In our third post today on the Jules Muis e-mail which Ambrose Evans-Pritchard featured in this morning’s, Daily Telegraph, we resume our account with a study of the questions put to Muis by the commission and his responses.
These were framed in September last year as evidence for the inquiry into the appointment of Marta Andreasen and provide a fascinating insight into the nature of the commission, its treatment of staff and its accounting systems.
Muis prefaces his first response with a personal view of Andreasen, confirming that his "limited contacts" showed "a highly concerned, focused and determined professional who was asking the right questions and clearly seeing the professional responsibilities and exposures that go with the position of the commission's accountant."
She was, says Muis, seeking to get the weaknesses in the accounting system acknowledged by her managerial and political peers. This, she set as a precondition for accepting responsibility for the immediate financial management functions that went with being the commission's accountant.
Then addressing the first question, where he was asked whether he thought there was any substance to the claim (by Andreasen) that the new financial regulation - and all the implementation measures – would encourage fraud, Muis was more than a little equivocal.
It was up to Andreasen to explain what he meant, but then added:
Reality has it that fragile controls are conducive to error, waste and fraud; and, I would add, fragile controls mask the real exposures for an organisation by reduced discovery risks of fraud and error. Our (accounting) audit reports, and those of the European Audit Court, and to a lesser extent BUDG itself, show a major longstanding compliance gap with standard practice and even with the 'old' Financial Regulation.His next tranche of comment though really put the commission on the spot: "…progress has been made on various fronts", he says. But he then slams the budget directorate senior management, both old and new.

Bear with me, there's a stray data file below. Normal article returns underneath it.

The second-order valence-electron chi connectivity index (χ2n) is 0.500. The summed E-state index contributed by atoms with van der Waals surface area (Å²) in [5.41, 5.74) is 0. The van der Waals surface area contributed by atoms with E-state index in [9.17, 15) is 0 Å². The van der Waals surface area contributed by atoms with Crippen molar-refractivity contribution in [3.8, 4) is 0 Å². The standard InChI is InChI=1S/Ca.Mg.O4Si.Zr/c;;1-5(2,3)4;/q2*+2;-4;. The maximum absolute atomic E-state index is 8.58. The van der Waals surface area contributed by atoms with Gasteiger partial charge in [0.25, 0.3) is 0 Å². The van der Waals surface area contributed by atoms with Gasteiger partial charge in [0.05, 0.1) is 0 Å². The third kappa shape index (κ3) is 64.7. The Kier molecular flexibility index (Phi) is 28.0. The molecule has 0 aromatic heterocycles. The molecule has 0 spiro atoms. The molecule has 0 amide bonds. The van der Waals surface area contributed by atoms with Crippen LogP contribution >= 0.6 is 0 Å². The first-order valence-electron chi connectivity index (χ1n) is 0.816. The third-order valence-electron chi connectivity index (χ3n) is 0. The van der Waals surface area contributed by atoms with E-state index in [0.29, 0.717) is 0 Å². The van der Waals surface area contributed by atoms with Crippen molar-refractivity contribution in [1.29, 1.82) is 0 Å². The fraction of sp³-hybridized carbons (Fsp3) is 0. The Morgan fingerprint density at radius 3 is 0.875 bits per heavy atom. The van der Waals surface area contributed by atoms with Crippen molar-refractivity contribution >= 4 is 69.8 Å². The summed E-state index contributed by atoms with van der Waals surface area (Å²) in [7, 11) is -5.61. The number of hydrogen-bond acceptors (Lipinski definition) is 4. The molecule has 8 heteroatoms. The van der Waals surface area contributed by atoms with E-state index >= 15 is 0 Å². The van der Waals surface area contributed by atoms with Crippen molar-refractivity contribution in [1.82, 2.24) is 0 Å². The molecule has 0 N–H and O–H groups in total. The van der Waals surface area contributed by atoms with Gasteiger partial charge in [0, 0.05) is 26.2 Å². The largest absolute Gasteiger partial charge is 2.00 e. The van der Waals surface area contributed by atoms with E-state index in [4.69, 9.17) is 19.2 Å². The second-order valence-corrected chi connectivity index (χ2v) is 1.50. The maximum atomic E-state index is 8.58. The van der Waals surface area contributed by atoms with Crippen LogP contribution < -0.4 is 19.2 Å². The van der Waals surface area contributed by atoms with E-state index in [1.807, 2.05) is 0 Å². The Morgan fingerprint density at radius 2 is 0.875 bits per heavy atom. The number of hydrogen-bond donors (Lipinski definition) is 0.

The new Financial Regulation does not really change the picture that much unless there is a political and senior managerial will, backed up by adequate resources, to make a break with the past in the substantive spirit of the Reform White Paper.
Amongst the problems were its "persistent denial of the real nature and depth of the problems... and its "ongoing refusal to acknowledge the need for internal governance reform." The reform was "too flimsy for anyone's comfort" and the directorate's longstanding position "seriously impairs and impaired reform progress". Some thought, declared Muis, "we have slipped backwards instead of moving forward."
The second question concerns an argument over whether the budget directorate refused to hold an internal audit for 2001 with Muis commenting that he did not remember ever receiving an adequate explanation as to why it was not carried out by the directorate's internal auditor. "It might, with hindsight, have saved all a lot of grief", he says.
Then Muis is asked about an note he had written to the Kinnock cabinet about a "perceived hostile working environment" in the directorate, when the commission cites a number of anonymous witnesses giving "favourable comments" on the efforts made by the directorate to integrate Andreasen.
Muis replies that, a very short time after his letter to the Kinnock cabinet, Andreasen had been removed from her job. On that, he remarks, I "rest my case."